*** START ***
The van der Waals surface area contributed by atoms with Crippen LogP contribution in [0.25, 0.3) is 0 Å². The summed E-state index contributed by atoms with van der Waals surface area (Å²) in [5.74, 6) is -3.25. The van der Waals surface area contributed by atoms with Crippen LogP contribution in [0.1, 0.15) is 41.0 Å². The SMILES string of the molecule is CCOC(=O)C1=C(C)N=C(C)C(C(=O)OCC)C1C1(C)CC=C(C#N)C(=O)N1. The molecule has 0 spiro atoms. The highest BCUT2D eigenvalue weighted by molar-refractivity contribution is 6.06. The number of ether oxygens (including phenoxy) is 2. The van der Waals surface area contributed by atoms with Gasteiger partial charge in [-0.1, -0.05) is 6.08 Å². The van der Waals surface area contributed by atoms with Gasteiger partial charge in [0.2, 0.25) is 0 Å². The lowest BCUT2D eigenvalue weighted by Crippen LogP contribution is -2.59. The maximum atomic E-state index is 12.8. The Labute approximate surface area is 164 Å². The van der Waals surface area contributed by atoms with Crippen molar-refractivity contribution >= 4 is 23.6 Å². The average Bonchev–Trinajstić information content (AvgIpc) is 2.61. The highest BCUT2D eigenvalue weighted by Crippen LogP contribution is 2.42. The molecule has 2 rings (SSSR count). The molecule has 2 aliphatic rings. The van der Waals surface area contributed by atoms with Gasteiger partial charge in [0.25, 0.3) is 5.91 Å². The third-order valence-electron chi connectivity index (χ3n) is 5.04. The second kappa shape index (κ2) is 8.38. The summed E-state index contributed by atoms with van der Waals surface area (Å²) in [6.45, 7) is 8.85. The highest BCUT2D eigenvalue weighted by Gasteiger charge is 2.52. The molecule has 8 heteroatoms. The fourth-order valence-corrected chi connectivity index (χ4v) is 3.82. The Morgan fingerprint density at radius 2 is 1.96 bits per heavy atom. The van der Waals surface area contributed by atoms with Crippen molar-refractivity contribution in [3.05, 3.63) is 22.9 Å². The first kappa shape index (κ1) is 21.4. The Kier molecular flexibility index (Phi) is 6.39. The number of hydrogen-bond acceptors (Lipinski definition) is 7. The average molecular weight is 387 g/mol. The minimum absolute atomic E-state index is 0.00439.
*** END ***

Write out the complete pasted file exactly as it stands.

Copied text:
The van der Waals surface area contributed by atoms with Crippen LogP contribution in [0.25, 0.3) is 0 Å². The summed E-state index contributed by atoms with van der Waals surface area (Å²) in [5.74, 6) is -3.25. The van der Waals surface area contributed by atoms with Crippen LogP contribution in [0.1, 0.15) is 41.0 Å². The SMILES string of the molecule is CCOC(=O)C1=C(C)N=C(C)C(C(=O)OCC)C1C1(C)CC=C(C#N)C(=O)N1. The molecule has 0 spiro atoms. The highest BCUT2D eigenvalue weighted by molar-refractivity contribution is 6.06. The number of ether oxygens (including phenoxy) is 2. The van der Waals surface area contributed by atoms with Gasteiger partial charge in [-0.1, -0.05) is 6.08 Å². The van der Waals surface area contributed by atoms with Gasteiger partial charge in [0.2, 0.25) is 0 Å². The lowest BCUT2D eigenvalue weighted by Crippen LogP contribution is -2.59. The maximum atomic E-state index is 12.8. The Labute approximate surface area is 164 Å². The van der Waals surface area contributed by atoms with Crippen molar-refractivity contribution >= 4 is 23.6 Å². The average Bonchev–Trinajstić information content (AvgIpc) is 2.61. The highest BCUT2D eigenvalue weighted by Crippen LogP contribution is 2.42. The molecule has 2 rings (SSSR count). The molecule has 2 aliphatic rings. The van der Waals surface area contributed by atoms with Gasteiger partial charge in [0.25, 0.3) is 5.91 Å². The third-order valence-electron chi connectivity index (χ3n) is 5.04. The second kappa shape index (κ2) is 8.38. The summed E-state index contributed by atoms with van der Waals surface area (Å²) in [6.45, 7) is 8.85. The highest BCUT2D eigenvalue weighted by Gasteiger charge is 2.52. The molecule has 8 heteroatoms. The fourth-order valence-corrected chi connectivity index (χ4v) is 3.82. The Morgan fingerprint density at radius 2 is 1.96 bits per heavy atom. The van der Waals surface area contributed by atoms with Crippen molar-refractivity contribution in [3.05, 3.63) is 22.9 Å². The first kappa shape index (κ1) is 21.4. The Kier molecular flexibility index (Phi) is 6.39. The number of hydrogen-bond acceptors (Lipinski definition) is 7. The average molecular weight is 387 g/mol. The minimum absolute atomic E-state index is 0.00439.